Types of fermenter • • • Laboratory fermenter, Pilot plant fermenter, Industrial fermenter, Horton sphere. Batch, Continuous, Tubular, Fed batch, Fluidised bed reactor, Tower fermenter

Laboratory fermenter Small in size Autoclavable Useful in multiple way Also useful for research

Laboratory fermenter Small in size Autoclavable Useful in multiple way Also useful for research purpose to develop new ways to improve quality and yield of product • Capacity Few ml to few lit <10 lit • •

Pilot plant fermenter • • • A pilot plant is a pre-commercial production system

Pilot plant fermenter • • • A pilot plant is a pre-commercial production system that employs new production technology and/or produces small volumes of new technology-based products, mainly for the purpose of learning about the new technology. Pilot plant is a relative term in the sense that pilot plants are typically smaller than full-scale production plants, but are built in a range of sizes. Also, as pilot plants are intended for learning, they typically are more flexible, possibly at the expense of economy. Some pilot plants are built in laboratories using stock lab equipment, while others require substantial engineering efforts, cost millions of dollars, and are custom-assembled and fabricated from process equipment, instrumentation and piping. They can also be used to train personnel for a fullscale plant. Pilot plants tend to be smaller compared to demonstration plants.

Industrial scale fermenter • General structure of a continuous stirred-tank type bioreactor • A

Industrial scale fermenter • General structure of a continuous stirred-tank type bioreactor • A bioreactor may refer to any manufactured or engineered device or system that supports a biologically active environment. • In one case, a bioreactor is a vessel in which a chemical process is carried out which involves organisms or biochemically active substances derived from such organisms. This process can either be aerobic or anaerobic. These bioreactors are commonly cylindrical, ranging in size from litres to cubic metres, and are often made of stainless steel. • It may also refer to a device or system designed to grow cells or tissues in the context of cell culture. These devices are being developed for use in tissue engineering or biochemical engineering.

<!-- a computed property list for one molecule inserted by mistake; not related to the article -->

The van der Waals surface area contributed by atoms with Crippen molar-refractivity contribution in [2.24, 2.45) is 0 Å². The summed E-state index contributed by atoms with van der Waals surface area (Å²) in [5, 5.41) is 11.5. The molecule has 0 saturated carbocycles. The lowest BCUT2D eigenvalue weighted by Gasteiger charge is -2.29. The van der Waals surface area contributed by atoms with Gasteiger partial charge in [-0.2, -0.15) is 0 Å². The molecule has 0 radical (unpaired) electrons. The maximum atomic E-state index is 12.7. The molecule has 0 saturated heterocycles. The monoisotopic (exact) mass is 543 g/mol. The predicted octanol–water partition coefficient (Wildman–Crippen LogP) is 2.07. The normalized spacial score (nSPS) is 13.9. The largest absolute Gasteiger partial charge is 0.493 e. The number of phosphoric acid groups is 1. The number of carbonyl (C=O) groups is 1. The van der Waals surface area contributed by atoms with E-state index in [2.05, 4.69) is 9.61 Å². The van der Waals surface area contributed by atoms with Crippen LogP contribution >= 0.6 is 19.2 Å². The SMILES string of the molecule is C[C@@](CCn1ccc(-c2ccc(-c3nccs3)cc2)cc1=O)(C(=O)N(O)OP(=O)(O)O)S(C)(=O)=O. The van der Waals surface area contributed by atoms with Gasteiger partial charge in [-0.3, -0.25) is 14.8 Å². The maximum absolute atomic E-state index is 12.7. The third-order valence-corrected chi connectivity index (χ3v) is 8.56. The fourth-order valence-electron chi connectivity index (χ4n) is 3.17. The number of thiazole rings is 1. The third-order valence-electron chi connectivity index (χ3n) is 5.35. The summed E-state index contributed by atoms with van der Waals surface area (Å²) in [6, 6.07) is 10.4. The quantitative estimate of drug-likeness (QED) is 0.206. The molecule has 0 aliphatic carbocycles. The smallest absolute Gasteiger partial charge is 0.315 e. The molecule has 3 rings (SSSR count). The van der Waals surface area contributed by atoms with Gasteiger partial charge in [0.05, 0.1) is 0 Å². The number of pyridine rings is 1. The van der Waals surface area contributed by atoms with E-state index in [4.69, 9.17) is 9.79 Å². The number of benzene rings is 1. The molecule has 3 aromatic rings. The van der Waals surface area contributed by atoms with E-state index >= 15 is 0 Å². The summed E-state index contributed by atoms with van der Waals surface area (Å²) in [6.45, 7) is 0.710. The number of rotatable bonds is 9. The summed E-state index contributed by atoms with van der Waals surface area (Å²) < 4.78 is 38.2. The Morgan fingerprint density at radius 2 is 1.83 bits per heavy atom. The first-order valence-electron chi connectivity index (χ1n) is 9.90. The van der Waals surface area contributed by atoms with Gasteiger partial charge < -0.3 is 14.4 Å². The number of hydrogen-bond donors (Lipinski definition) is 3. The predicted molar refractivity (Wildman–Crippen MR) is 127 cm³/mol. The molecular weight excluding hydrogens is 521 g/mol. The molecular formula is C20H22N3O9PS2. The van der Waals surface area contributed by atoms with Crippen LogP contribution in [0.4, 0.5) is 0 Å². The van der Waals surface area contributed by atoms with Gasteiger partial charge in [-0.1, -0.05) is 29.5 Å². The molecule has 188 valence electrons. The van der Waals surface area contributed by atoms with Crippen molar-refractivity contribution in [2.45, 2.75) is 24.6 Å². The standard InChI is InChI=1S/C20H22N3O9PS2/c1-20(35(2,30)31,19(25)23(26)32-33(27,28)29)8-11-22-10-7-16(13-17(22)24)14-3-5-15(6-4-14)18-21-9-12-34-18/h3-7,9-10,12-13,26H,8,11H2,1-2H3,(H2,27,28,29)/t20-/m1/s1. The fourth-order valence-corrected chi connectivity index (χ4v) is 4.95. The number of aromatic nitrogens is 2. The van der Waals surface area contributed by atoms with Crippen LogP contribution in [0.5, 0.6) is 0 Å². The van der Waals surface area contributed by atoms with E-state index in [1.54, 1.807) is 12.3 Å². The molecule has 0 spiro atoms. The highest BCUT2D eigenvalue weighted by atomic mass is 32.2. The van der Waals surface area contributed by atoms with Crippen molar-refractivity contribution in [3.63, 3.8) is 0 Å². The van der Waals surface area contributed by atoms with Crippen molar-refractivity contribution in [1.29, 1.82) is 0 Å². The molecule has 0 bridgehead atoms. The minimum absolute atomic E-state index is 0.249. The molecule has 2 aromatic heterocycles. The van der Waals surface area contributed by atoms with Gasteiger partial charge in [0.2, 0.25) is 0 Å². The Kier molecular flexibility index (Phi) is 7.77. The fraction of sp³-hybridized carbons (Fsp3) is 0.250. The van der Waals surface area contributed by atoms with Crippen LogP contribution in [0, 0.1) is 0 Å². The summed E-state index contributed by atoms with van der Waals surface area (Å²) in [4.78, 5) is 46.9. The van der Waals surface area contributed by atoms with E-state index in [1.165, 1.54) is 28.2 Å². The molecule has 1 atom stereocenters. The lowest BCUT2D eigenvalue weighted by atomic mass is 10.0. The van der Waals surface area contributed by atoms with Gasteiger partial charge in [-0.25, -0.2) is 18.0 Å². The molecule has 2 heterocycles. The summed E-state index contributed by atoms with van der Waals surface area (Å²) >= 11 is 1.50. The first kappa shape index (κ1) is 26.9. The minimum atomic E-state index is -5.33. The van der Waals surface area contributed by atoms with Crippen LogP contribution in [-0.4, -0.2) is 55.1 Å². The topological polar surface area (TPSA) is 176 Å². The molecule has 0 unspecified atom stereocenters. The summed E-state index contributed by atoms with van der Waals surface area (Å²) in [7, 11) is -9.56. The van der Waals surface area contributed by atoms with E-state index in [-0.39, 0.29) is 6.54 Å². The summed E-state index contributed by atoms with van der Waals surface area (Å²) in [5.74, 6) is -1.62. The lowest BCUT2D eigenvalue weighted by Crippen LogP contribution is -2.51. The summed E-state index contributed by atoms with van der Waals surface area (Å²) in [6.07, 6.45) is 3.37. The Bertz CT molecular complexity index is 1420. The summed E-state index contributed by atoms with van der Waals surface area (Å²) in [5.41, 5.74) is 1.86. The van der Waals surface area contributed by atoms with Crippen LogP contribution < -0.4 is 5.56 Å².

Horton sphere

Horton sphere

 • The Horton sphere is a spherical pressure vessel, which is used for

• The Horton sphere is a spherical pressure vessel, which is used for storage of compressed gases such as propane, Liquefied petroleum gas or butane in a liquid gas stage. • 'Horton sphere' or 'Hortonsphere' is named after Horace Ebenezer Horton (1843 -1912), founder and financier of a bridge design and construction firm in about 1860, merged to form the Chicago Bridge & Iron Company (CBI) in 1889 as a bridge building firm and constructed the first bulk liquid storage tanks in the late nineteenth and early twentieth centuries. • CBI built the first field-erected spherical pressure vessels in the world at the Port Arthur, Texas refinery in 1923, and subsequently claimed 'Hortonsphere' as a registered trademark. A patent was lodged on Sept 23, 1947, to address the problem of damage to the supports caused by heat expansion. • Uses: CBI accounts for a large proportion of spherical pressure vessels in the world. They are used extensively for LPG, as well as for other volatile gasses. CBI identifies the following uses: gasoline, anhydrous ammonia, vinyl chloride monomer (VCM), naphtha, propane, propylene, ethane, butane, NGL and butadien.